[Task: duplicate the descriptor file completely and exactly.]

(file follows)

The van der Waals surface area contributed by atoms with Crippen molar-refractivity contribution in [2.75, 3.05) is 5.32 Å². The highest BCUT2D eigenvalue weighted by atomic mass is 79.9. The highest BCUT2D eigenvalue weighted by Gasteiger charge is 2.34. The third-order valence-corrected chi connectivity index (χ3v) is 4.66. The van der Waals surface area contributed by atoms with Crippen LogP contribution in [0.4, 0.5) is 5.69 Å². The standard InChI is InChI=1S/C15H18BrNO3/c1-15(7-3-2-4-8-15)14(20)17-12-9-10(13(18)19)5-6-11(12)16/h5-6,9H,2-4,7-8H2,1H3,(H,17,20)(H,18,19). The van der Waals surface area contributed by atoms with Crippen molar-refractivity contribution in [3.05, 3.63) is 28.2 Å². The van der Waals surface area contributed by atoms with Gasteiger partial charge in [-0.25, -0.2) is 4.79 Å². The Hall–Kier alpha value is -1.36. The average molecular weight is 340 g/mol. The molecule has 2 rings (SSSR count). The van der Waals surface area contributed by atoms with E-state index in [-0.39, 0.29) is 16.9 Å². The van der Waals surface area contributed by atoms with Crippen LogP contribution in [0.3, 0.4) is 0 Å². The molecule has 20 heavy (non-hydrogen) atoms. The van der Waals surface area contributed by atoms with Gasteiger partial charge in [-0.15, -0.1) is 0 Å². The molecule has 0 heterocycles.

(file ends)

The van der Waals surface area contributed by atoms with Crippen molar-refractivity contribution in [2.75, 3.05) is 5.32 Å². The highest BCUT2D eigenvalue weighted by atomic mass is 79.9. The highest BCUT2D eigenvalue weighted by Gasteiger charge is 2.34. The third-order valence-corrected chi connectivity index (χ3v) is 4.66. The van der Waals surface area contributed by atoms with Crippen LogP contribution in [0.4, 0.5) is 5.69 Å². The standard InChI is InChI=1S/C15H18BrNO3/c1-15(7-3-2-4-8-15)14(20)17-12-9-10(13(18)19)5-6-11(12)16/h5-6,9H,2-4,7-8H2,1H3,(H,17,20)(H,18,19). The van der Waals surface area contributed by atoms with Crippen molar-refractivity contribution in [3.05, 3.63) is 28.2 Å². The van der Waals surface area contributed by atoms with Gasteiger partial charge in [-0.25, -0.2) is 4.79 Å². The Hall–Kier alpha value is -1.36. The average molecular weight is 340 g/mol. The molecule has 2 rings (SSSR count). The van der Waals surface area contributed by atoms with E-state index in [-0.39, 0.29) is 16.9 Å². The van der Waals surface area contributed by atoms with Crippen LogP contribution in [0.3, 0.4) is 0 Å². The molecule has 20 heavy (non-hydrogen) atoms. The van der Waals surface area contributed by atoms with Gasteiger partial charge in [-0.15, -0.1) is 0 Å². The molecule has 0 heterocycles.